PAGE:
Even more emphatically, James urged believers to come “with no doubting” (1:6). The Greek word for doubting suggested a critical state of mind constantly hesitating and being indecisive. Such an attitude always debates with itself about God’s character. It oscillates between belief and unbelief. What specific doubt did James have in mind? He seemed to indicate that an inner civil war exists between trust and distrust of God. This may be at the point of God’s ability to grant one’s request or at the point of His willingness to do so. Others have thought that James had in mind a practical doubting which wavers between God and the world. Such a prayer hesitates between friendship with the world and allegiance to God. (See 4:4.)
When believers pray with doubting and wavering, they demonstrate a radical defect in their approach to God. James vividly portrayed such a person as a “wave of the sea that is driven and tossed by the wind” (1:6). Divine wisdom cannot be given to a mind that is tossed here and there by doubt about God’s character. James knew from the storms on the Sea of Galilee what a maverick wave could do to unsettle and frighten people. (See Luke 8:24.)
Christians who are blown about by doubt and disbelief in their prayer life face disaster. God insists only that one believe that He exists and that He has the kind of goodwill toward the one praying that a father has toward his children. Do you see a gathering storm of instability in your life? God wants you to pray and not to be like the wind-driven surge, but to be like the strong current of a rapid river that sweeps away obstacles as it bears steadily onward into the ocean of divine grace. As always, Jesus said it best: “Truly, I say to you, if you have faith and never doubt, you will not only do what has been done to the fig tree, but even if you say to this mountain, “Be taken up and cast into the sea,” it will be done. And whatever you ask in prayer, you will receive, if you have faith'” (Matt. 21:21-22).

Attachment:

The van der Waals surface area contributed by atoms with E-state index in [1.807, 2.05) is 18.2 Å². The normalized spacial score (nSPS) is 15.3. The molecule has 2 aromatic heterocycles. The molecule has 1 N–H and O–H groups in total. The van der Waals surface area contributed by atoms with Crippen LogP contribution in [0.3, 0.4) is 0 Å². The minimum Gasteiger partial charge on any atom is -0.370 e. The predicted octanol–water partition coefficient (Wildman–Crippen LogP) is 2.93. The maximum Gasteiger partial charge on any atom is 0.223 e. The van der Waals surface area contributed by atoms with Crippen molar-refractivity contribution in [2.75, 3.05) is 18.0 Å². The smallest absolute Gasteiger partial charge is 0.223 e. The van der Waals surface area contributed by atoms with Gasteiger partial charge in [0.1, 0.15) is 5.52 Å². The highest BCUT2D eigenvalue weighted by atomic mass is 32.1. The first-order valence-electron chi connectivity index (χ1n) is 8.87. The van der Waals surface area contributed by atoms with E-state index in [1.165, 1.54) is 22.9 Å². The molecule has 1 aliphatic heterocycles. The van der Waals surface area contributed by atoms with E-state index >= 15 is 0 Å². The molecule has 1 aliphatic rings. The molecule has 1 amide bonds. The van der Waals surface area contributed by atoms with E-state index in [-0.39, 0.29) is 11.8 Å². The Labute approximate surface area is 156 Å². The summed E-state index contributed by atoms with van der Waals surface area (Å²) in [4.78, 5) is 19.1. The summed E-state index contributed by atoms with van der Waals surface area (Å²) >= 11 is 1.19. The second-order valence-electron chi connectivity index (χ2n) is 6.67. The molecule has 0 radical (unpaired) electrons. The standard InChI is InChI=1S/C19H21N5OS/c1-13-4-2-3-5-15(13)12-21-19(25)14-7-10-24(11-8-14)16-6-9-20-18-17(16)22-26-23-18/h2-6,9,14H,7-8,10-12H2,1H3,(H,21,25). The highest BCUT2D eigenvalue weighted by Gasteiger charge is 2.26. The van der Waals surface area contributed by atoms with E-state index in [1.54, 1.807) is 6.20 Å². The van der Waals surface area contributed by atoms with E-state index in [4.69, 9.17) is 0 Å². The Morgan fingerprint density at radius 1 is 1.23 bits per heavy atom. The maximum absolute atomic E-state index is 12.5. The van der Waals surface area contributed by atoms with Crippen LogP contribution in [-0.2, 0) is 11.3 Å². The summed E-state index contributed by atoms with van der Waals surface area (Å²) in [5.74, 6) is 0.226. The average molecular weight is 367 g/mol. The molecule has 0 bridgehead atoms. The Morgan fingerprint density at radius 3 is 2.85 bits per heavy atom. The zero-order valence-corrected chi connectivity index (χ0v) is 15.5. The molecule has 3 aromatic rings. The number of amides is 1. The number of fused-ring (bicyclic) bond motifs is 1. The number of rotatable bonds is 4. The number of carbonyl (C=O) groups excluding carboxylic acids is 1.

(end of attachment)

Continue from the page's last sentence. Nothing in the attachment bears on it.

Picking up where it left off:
What is the result of the kind of “seasick” praying that James described in verse 6? James warned emphatically: “That person must not suppose that a double-minded man, unstable in all his ways, will receive anything from the Lord” (1:7-8). Such a wavering Christian might make an unwarranted judgment. He might imagine a divine answer to such divided praying. James set the record straight: Such praying receives neither wisdom for trials nor anything else. With the phrase “that person,” James disassociated himself from the doubting individual with a hint of disapproval or contempt. Divided praying finds that heaven is a brass canopy.
Indeed, the divided person is “double-minded” (v. 7). Literally, the Greek word can be rendered two-souled. James coined a word that was used nowhere else in the Greek language before his time. Doubting, wavering praying literally houses a divided mind or heart. The Old Testament provided James with this concept. Every Jew repeated daily that God is one and should be loved with an undivided heart (Deut. 6:4-5). Doubleness of heart is the essence of sin in the Old Testament. (See Ps. 12:1-2.) The essence can be caught by visualizing someone who straddles the fence.
Further, the divided person who is drawn in two directions reveals instability in “all his ways” (Jas. 1:8). His heart reflects the instability of a kingdom where no one person rules. With the fickleness that characterizes a boy who loves one girl friend today and another tomorrow, so that person prays. As Moffatt translated: “He is… wavering at every turn.” What is worse, his praying affects his whole conduct in life in all that he does. Vacillating prayer leads one to an indecisive walk. Such a divided person displays instability throughout his life. One who cannot trust God may not be trustworthy.